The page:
Music service Spotify accidentally displays malware-riddled ads

European music streaming service Spotify accidentally blasted its users with malware within ads.

By Keir Thomas, PC World |  Security, malware, Spotify

Google Chrome users can type about:plugins in their address bar to see what plug-ins need updating, although users of most browsers can visit Mozilla's Plugin Check for a similar list. Internet Explorer users can also click the settings icon and select Manage Add-Ons.

Second, make sure that your antivirus software is up-to-date. The Spotify attack used known malware that should have been caught by most antivirus programs.

An additional solution will definitely block such attacks but it's one that's ethically questionable: Installing ad-blocking software. But bear in mind that sites like PCWorld are paid for by the money that comes in from advertising. It really is as simple as that. Looking at adverts is part of the deal of accessing commercial Web sites.

Spotify is an interesting case because the adverts were contained within its own program window, and not a browser. Therefore they wouldn't have been affected by most ad blocking plug-ins.

It's possible to manually edit the hosts file of your computer (located at C:\system32\drivers\etc\hosts) on your computer to map all advertising Web servers to the localhost address (127.0.0.1). This will mean any attempts to fetch ads by software will hit a brick wall.

For example, if ads were coming from http://ads.example.com, you could add a line like this to the bottom of the hosts file.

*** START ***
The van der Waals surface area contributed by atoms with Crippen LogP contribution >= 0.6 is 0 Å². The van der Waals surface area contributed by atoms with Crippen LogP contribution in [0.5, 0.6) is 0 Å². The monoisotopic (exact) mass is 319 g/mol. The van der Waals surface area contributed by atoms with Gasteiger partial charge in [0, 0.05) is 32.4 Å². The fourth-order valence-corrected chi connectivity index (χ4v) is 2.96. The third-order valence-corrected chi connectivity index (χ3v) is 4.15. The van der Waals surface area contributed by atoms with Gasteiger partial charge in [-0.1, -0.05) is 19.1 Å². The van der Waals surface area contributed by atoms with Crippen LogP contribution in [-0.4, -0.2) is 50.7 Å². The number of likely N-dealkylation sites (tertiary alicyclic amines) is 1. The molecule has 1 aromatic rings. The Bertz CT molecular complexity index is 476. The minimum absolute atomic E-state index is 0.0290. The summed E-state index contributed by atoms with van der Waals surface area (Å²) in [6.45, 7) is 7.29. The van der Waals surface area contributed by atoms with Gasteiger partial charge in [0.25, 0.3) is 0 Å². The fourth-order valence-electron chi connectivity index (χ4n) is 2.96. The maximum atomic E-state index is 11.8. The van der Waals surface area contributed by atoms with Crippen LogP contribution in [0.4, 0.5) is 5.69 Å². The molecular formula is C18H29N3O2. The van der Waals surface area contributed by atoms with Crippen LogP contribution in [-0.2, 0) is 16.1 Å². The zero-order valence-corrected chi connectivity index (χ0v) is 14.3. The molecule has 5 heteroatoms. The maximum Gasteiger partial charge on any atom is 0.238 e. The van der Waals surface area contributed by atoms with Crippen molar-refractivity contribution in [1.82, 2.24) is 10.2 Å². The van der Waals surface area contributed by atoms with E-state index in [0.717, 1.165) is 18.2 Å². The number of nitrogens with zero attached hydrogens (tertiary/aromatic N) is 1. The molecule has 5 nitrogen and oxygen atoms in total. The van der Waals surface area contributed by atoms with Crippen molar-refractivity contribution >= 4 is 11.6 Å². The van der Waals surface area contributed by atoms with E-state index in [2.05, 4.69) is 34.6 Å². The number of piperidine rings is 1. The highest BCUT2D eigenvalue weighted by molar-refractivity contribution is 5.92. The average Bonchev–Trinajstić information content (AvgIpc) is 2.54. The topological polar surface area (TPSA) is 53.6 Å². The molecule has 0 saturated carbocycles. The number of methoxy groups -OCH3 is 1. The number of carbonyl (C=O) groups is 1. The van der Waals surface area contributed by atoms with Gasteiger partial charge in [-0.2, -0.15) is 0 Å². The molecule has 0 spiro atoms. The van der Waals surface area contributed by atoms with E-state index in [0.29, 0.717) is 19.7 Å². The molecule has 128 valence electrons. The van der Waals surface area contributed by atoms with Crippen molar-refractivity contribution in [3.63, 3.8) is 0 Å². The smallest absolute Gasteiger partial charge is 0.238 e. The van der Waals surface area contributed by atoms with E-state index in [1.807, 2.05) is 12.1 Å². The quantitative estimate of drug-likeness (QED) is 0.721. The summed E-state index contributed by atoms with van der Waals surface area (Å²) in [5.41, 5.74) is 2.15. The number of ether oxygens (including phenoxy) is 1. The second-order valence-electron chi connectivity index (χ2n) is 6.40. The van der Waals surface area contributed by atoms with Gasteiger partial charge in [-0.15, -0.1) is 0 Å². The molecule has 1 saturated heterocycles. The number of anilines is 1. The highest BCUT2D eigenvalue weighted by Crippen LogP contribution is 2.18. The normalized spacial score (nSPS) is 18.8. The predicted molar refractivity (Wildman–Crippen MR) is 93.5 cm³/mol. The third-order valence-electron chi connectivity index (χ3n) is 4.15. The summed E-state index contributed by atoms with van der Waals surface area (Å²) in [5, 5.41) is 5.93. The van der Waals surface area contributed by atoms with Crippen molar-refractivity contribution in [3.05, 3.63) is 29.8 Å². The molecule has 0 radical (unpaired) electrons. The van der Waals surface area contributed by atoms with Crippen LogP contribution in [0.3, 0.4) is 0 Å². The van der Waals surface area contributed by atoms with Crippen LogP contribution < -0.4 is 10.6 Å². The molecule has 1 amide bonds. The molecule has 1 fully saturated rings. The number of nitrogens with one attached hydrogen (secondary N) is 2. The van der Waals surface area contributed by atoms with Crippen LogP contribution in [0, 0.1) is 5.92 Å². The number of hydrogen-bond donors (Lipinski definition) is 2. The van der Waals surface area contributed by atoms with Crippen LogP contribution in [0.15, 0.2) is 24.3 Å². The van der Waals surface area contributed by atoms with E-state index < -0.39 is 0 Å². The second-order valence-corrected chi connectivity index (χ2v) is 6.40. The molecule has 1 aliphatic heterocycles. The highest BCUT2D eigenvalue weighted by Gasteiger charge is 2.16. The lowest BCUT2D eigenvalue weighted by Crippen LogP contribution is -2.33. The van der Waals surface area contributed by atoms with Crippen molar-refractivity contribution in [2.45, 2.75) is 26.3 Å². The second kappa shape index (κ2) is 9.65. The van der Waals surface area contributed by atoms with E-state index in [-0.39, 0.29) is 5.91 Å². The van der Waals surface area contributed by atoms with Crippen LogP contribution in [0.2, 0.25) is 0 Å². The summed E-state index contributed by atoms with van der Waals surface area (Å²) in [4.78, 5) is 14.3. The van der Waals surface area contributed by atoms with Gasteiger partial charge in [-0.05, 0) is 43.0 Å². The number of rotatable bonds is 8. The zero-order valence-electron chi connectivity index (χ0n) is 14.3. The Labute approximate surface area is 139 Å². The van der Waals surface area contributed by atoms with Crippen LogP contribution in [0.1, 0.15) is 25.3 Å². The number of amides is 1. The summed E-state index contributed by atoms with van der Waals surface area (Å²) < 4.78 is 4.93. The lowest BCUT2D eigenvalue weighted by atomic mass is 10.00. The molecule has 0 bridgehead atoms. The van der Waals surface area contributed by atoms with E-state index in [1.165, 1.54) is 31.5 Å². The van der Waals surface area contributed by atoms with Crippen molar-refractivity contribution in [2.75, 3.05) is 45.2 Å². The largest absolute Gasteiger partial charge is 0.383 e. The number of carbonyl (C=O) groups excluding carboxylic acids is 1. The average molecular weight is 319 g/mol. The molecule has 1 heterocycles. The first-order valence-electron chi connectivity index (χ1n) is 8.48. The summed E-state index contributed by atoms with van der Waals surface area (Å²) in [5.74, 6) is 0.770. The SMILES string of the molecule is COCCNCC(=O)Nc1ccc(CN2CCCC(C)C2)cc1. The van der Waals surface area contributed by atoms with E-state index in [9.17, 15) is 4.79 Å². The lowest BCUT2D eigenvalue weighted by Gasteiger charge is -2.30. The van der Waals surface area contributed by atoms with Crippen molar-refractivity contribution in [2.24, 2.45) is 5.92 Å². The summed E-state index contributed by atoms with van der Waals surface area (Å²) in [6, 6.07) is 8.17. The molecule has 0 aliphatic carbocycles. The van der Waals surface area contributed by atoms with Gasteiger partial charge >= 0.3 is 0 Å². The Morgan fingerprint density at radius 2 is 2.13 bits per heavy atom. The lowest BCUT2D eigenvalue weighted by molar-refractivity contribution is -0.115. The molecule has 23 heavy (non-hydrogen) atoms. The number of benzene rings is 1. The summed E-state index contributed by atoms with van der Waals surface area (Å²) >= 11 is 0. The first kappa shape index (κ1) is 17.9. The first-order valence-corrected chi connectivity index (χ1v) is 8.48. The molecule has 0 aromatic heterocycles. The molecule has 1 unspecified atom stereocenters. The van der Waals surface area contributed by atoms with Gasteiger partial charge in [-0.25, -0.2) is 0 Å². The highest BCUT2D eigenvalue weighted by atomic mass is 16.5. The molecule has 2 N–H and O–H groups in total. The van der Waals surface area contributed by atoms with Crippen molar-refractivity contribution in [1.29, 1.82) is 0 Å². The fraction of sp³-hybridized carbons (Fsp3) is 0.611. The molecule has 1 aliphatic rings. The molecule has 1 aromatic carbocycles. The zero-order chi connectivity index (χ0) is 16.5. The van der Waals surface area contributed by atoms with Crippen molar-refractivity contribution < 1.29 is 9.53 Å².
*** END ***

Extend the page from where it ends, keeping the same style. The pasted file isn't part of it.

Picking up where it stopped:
127.0.0.1 ads.example.com

To see what network connections are being made by a program to ad servers, you can use the TCPView program, offered free from Microsoft. But be warned that editing your hosts file is a pretty hard-core bit of hacking, and you should definitely make backups. Additionally, programs like Spotify serve ads from the same URL as they supply their streaming data, or use direct IP addresses, which are hard to block.

Alternatively, you could use proxy software like Privoxy. This invisibly sits between your Net connection and software, stripping out any objectionable content for any program that accesses the Internet. This includes but is not limited to adverts. However, using any kind of proxy software might cause problems for your firewall, and you might find some programs simply refuse to work correctly with a proxy.


Originally published on PC World |  Click here to read the original story.
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